Why small businesses make a big difference

Interview with Soumitra Dutta, Dean of Saïd Business School, University of Oxford

Big companies grab the headlines. From Apple and Amazon to Reliance and Tata, global conglomerates and heavyweights make billions of dollars each year, with huge workforces behind them.

So when we think of business, we rarely have in mind SMEs or SMEs. This is understandable. After all, it’s organizations like Microsoft, Bharti Airtel, and Unilever that make the world go round, right?


“Small and medium-sized businesses represent a large proportion of the firms located around the world, as well as a proportion of the global workforce,” says Sumitra Dutta, Dean of Oxford University’s Said Business School. “They are the ones who keep things going.”

He’s right. According to the World Bank, SMEs account for about 90% of all firms and are responsible for 50% of employment globally, as well as up to 40% of GDP in emerging markets. A report from McKinsey published in 2022 revealed that in Malaysia, while medium-sized companies account for only 2% of all operating companies, they account for 40% of the country’s GDP.

“While SMEs are smaller, they are a powerful and dispersed group. We must look to their impact.” Its potential for economic and social impact must not be underestimated or underestimated.

So why are small and medium businesses often overlooked? “It’s all about the metrics we take advantage of,” explains Dean of Oxford University Saeed, who graduated in engineering from IIT Delhi and then completed a master’s degree and a PhD in computer science at Berkeley.

For Dota, SMBs aren’t the only victims of antiquated value metrics — bodies spanning countless sectors, despite their huge potential for influence, are often sent to small leagues courtesy of how they balance a narrow set of metrics. He notes that this has an impact on how we perceive leadership among these organizations.

“Take, for example, the business school, and the dean’s role in turn,” he explains. “If we were to use just a few metrics—the number of staff or students, which in the case of Saïd Business School is just over a few thousand each year, or annual revenues, the dean’s role might seem modest. But when you think about the impact a business school can have Through each of the stakeholders, the responsibility to lead each of the potential change-makers carries real weight.”

But this potential brings with it great stress. As the leader of an organization charged with educating current and future business communities, you need to ask yourself tough questions: Are we doing enough? And most importantly, “Do we ensure that we, as a business school, reflect the need that the world needs of us?” says Dutta.

In our interview with ForbesSoumitra Dutta discusses the role of MBA graduates in making a difference in the world, realizing that their education at Oxford comes with responsibility for others and their own sanity.

“You have to believe in your product, and you have to believe in your service,” he adds. “But you also have to be very honest with yourself. Always.”

Although SMEs account for about 99% of firms and 70% of all jobs in OECD countries, between February 2020 and April 2021 nearly 80% of these firms in 32 countries lost between 30% and 50%. % of revenue. Many have called for more support for small businesses in the wake of the increased pressure posed by the Covid pandemic, as well as other contemporary challenges including rising costs, economic uncertainty and the energy crisis. But challenges remain in providing adequate assistance.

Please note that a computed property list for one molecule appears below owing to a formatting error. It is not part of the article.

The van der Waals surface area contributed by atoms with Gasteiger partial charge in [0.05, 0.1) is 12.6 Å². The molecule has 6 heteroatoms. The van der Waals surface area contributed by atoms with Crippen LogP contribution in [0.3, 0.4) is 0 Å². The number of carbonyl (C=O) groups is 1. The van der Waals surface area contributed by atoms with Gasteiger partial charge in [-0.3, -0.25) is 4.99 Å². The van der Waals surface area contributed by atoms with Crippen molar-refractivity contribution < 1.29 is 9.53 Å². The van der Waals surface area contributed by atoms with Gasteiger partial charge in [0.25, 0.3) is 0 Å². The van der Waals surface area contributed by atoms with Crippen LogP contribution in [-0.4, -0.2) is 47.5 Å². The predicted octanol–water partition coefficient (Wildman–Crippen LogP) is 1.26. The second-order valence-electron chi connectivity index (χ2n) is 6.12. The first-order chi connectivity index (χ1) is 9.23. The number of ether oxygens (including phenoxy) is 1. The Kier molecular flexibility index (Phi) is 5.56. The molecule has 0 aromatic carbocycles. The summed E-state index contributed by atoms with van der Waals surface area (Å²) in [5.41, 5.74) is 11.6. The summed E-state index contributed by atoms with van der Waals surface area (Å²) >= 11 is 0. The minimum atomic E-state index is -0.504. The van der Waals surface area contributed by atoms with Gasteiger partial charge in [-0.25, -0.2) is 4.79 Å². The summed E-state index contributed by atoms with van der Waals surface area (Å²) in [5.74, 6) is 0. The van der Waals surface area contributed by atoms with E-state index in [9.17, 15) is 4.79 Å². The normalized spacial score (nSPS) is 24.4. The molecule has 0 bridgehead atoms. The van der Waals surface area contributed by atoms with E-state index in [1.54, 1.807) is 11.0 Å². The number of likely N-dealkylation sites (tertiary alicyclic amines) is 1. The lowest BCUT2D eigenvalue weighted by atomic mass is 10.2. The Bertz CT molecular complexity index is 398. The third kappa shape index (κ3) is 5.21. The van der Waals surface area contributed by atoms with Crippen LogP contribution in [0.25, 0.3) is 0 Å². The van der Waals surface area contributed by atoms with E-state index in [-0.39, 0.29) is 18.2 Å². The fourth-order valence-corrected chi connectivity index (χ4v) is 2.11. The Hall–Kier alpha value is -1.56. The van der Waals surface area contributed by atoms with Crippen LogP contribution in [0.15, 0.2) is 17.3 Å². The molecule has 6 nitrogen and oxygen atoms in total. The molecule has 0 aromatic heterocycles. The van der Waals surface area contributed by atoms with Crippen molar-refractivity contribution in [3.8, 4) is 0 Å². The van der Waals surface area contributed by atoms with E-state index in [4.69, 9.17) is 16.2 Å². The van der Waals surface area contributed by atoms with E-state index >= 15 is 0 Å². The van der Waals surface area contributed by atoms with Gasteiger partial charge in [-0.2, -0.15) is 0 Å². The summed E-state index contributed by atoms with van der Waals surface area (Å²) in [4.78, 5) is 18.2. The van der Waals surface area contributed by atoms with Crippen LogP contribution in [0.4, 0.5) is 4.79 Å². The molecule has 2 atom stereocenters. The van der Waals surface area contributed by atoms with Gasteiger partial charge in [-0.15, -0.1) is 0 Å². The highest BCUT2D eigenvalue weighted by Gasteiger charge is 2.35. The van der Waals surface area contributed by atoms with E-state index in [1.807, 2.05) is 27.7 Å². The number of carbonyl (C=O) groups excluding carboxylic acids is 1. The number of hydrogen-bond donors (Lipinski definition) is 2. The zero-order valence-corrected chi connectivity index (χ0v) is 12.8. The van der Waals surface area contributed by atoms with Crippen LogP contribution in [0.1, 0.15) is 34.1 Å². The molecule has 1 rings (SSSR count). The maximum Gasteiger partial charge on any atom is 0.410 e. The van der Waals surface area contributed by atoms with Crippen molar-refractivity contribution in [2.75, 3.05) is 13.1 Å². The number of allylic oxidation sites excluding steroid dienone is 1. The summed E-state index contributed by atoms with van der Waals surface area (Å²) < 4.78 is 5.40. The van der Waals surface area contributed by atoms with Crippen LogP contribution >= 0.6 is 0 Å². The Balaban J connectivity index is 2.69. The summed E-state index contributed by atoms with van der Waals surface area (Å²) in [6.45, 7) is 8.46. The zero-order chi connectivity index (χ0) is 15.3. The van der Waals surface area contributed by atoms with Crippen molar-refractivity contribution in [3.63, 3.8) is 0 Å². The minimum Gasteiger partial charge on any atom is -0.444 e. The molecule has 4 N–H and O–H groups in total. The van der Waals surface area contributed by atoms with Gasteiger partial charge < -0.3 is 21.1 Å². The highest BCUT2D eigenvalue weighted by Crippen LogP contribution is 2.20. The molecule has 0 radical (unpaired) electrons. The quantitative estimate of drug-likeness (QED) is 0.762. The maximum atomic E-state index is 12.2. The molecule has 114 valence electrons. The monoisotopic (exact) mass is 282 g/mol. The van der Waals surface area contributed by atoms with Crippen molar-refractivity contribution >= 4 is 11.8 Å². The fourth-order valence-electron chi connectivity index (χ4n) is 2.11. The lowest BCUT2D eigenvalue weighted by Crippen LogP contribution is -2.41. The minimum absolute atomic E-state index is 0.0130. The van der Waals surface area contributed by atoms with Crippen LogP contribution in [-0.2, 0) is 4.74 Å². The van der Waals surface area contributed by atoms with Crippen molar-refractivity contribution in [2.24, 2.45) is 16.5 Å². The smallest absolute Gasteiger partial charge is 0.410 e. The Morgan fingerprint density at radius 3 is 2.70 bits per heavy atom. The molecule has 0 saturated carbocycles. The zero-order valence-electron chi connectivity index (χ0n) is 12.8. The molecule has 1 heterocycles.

“Although its value is well documented, it has always been difficult to service these types of businesses. Many have struggled to offer support to small and medium businesses – including business schools,” says Dutta.

Every small and medium-sized business deserves to benefit from world-class teaching that helps them grow effectively. They are the entrepreneurial heart of the business community, not just in the UK but across the world.” But the Dean of Oxford University Said insists that the challenge for many of them is not to start a business but to grow it.

“They don’t fit easily into the global business school formula, and I don’t think business schools have focused enough on it. Now, more than ever, I’d like to see us, and other business schools, increase focus in this area.” Our work with Goldman Sachs is influential and we are grateful for their collaboration.Given the right support at the right time, SMEs are a powerful force for job creation and productivity improvement.

Delivered in partnership with Goldman Sachs, Saïd Business School currently offers a fully funded Executive Program to small business leaders across the UK. Since its launch in 2010, Goldman Sachs 10,000 Small Business UK programme Supporting more than 2,000 SME leaders, offering participants a range of educational opportunities, from access to world-leading academics to peer-to-peer mentoring.

“The goal is clear: to create jobs and economic opportunities,” says Sumitra Dutta. “Oxford Saïd is not alone in the support it provides to SMEs – nor should it be. Schools must do more.”

For Dutta, it all makes for impact: “SMEs have the potential to make a significant impact within their communities, and business schools have the resources and knowledge to support these businesses.”

“At Happy Oxford we have made it an area of ​​focus because it is clear from a personal point of view, as well as the corporate position we have a responsibility to do what we can to make the world a better place. SMEs have proven they can make an impact, so we must support these businesses. By doing this, we will be able to maximize the good that we do.”

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